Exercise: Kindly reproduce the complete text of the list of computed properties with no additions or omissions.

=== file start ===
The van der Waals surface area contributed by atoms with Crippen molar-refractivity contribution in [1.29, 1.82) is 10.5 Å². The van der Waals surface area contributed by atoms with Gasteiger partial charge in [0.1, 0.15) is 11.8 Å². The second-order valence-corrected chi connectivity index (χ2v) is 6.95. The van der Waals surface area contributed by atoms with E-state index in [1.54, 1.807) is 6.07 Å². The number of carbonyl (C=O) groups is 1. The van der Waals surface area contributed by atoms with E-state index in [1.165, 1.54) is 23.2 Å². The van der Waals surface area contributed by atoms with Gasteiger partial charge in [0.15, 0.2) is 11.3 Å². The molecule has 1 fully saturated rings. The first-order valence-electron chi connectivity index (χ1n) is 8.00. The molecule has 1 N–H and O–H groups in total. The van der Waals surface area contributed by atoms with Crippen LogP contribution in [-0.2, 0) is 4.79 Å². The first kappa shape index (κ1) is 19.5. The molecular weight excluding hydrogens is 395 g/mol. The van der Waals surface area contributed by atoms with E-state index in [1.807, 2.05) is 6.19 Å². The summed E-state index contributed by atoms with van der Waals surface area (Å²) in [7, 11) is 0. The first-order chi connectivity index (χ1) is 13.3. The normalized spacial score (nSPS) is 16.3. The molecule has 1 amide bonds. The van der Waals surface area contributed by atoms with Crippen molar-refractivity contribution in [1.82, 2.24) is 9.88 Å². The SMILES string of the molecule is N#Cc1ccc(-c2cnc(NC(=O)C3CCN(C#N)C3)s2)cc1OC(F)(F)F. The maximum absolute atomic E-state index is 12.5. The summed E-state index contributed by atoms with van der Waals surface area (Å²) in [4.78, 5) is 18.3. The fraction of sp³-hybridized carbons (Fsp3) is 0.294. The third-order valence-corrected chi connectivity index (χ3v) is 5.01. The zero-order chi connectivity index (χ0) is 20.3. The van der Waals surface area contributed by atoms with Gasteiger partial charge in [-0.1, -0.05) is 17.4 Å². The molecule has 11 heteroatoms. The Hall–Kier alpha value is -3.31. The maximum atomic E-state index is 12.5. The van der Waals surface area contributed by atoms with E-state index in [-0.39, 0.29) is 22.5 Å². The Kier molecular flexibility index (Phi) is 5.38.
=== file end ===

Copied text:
The van der Waals surface area contributed by atoms with Crippen molar-refractivity contribution in [1.29, 1.82) is 10.5 Å². The van der Waals surface area contributed by atoms with Gasteiger partial charge in [0.1, 0.15) is 11.8 Å². The second-order valence-corrected chi connectivity index (χ2v) is 6.95. The van der Waals surface area contributed by atoms with E-state index in [1.54, 1.807) is 6.07 Å². The number of carbonyl (C=O) groups is 1. The van der Waals surface area contributed by atoms with E-state index in [1.165, 1.54) is 23.2 Å². The van der Waals surface area contributed by atoms with Gasteiger partial charge in [0.15, 0.2) is 11.3 Å². The molecule has 1 fully saturated rings. The first-order valence-electron chi connectivity index (χ1n) is 8.00. The molecule has 1 N–H and O–H groups in total. The van der Waals surface area contributed by atoms with Crippen LogP contribution in [-0.2, 0) is 4.79 Å². The first kappa shape index (κ1) is 19.5. The molecular weight excluding hydrogens is 395 g/mol. The van der Waals surface area contributed by atoms with E-state index in [1.807, 2.05) is 6.19 Å². The summed E-state index contributed by atoms with van der Waals surface area (Å²) in [7, 11) is 0. The first-order chi connectivity index (χ1) is 13.3. The normalized spacial score (nSPS) is 16.3. The molecule has 1 amide bonds. The van der Waals surface area contributed by atoms with Crippen molar-refractivity contribution in [1.82, 2.24) is 9.88 Å². The SMILES string of the molecule is N#Cc1ccc(-c2cnc(NC(=O)C3CCN(C#N)C3)s2)cc1OC(F)(F)F. The maximum absolute atomic E-state index is 12.5. The summed E-state index contributed by atoms with van der Waals surface area (Å²) in [4.78, 5) is 18.3. The fraction of sp³-hybridized carbons (Fsp3) is 0.294. The third-order valence-corrected chi connectivity index (χ3v) is 5.01. The zero-order chi connectivity index (χ0) is 20.3. The van der Waals surface area contributed by atoms with Gasteiger partial charge in [-0.1, -0.05) is 17.4 Å². The molecule has 11 heteroatoms. The Hall–Kier alpha value is -3.31. The maximum atomic E-state index is 12.5. The van der Waals surface area contributed by atoms with E-state index in [-0.39, 0.29) is 22.5 Å². The Kier molecular flexibility index (Phi) is 5.38.